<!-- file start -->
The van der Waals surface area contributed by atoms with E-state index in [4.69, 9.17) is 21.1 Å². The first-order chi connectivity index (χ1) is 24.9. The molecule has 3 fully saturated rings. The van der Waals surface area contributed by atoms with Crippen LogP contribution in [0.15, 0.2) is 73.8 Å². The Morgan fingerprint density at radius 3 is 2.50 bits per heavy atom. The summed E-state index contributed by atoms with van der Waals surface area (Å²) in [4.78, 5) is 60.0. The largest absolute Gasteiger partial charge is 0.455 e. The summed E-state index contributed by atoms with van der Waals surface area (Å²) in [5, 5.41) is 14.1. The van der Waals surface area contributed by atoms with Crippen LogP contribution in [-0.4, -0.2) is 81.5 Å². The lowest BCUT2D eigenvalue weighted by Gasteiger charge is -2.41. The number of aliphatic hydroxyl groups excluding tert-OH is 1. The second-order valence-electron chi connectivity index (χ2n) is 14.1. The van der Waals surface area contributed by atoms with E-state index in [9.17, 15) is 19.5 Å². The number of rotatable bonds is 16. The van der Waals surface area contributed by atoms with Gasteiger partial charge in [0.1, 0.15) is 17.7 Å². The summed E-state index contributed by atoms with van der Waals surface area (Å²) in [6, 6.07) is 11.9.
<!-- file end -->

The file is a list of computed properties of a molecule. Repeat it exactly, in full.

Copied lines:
The van der Waals surface area contributed by atoms with E-state index in [4.69, 9.17) is 21.1 Å². The first-order chi connectivity index (χ1) is 24.9. The molecule has 3 fully saturated rings. The van der Waals surface area contributed by atoms with Crippen LogP contribution in [0.15, 0.2) is 73.8 Å². The Morgan fingerprint density at radius 3 is 2.50 bits per heavy atom. The summed E-state index contributed by atoms with van der Waals surface area (Å²) in [4.78, 5) is 60.0. The largest absolute Gasteiger partial charge is 0.455 e. The summed E-state index contributed by atoms with van der Waals surface area (Å²) in [5, 5.41) is 14.1. The van der Waals surface area contributed by atoms with Crippen LogP contribution in [-0.4, -0.2) is 81.5 Å². The lowest BCUT2D eigenvalue weighted by Gasteiger charge is -2.41. The number of aliphatic hydroxyl groups excluding tert-OH is 1. The second-order valence-electron chi connectivity index (χ2n) is 14.1. The van der Waals surface area contributed by atoms with E-state index in [9.17, 15) is 19.5 Å². The number of rotatable bonds is 16. The van der Waals surface area contributed by atoms with Gasteiger partial charge in [0.1, 0.15) is 17.7 Å². The summed E-state index contributed by atoms with van der Waals surface area (Å²) in [6, 6.07) is 11.9.